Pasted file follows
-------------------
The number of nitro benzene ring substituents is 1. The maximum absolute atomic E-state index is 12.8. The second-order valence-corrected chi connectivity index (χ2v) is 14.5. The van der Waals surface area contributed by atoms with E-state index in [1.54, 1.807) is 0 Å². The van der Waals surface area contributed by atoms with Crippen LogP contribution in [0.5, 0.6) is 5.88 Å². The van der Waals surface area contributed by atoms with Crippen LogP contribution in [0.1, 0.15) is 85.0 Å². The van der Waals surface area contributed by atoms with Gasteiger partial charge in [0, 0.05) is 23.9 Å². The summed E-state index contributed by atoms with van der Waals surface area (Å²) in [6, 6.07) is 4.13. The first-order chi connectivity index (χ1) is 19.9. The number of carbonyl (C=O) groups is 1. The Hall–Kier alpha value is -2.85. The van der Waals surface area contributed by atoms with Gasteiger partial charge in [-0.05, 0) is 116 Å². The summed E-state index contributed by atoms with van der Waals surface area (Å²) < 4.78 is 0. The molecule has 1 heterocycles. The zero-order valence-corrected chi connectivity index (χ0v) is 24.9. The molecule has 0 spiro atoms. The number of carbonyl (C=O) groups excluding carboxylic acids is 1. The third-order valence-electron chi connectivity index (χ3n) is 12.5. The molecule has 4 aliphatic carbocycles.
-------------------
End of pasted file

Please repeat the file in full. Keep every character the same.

The number of nitro benzene ring substituents is 1. The maximum absolute atomic E-state index is 12.8. The second-order valence-corrected chi connectivity index (χ2v) is 14.5. The van der Waals surface area contributed by atoms with E-state index in [1.54, 1.807) is 0 Å². The van der Waals surface area contributed by atoms with Crippen LogP contribution in [0.5, 0.6) is 5.88 Å². The van der Waals surface area contributed by atoms with Crippen LogP contribution in [0.1, 0.15) is 85.0 Å². The van der Waals surface area contributed by atoms with Gasteiger partial charge in [0, 0.05) is 23.9 Å². The summed E-state index contributed by atoms with van der Waals surface area (Å²) in [6, 6.07) is 4.13. The first-order chi connectivity index (χ1) is 19.9. The number of carbonyl (C=O) groups is 1. The Hall–Kier alpha value is -2.85. The van der Waals surface area contributed by atoms with Gasteiger partial charge in [-0.05, 0) is 116 Å². The summed E-state index contributed by atoms with van der Waals surface area (Å²) < 4.78 is 0. The molecule has 1 heterocycles. The zero-order valence-corrected chi connectivity index (χ0v) is 24.9. The molecule has 0 spiro atoms. The number of carbonyl (C=O) groups excluding carboxylic acids is 1. The third-order valence-electron chi connectivity index (χ3n) is 12.5. The molecule has 4 aliphatic carbocycles.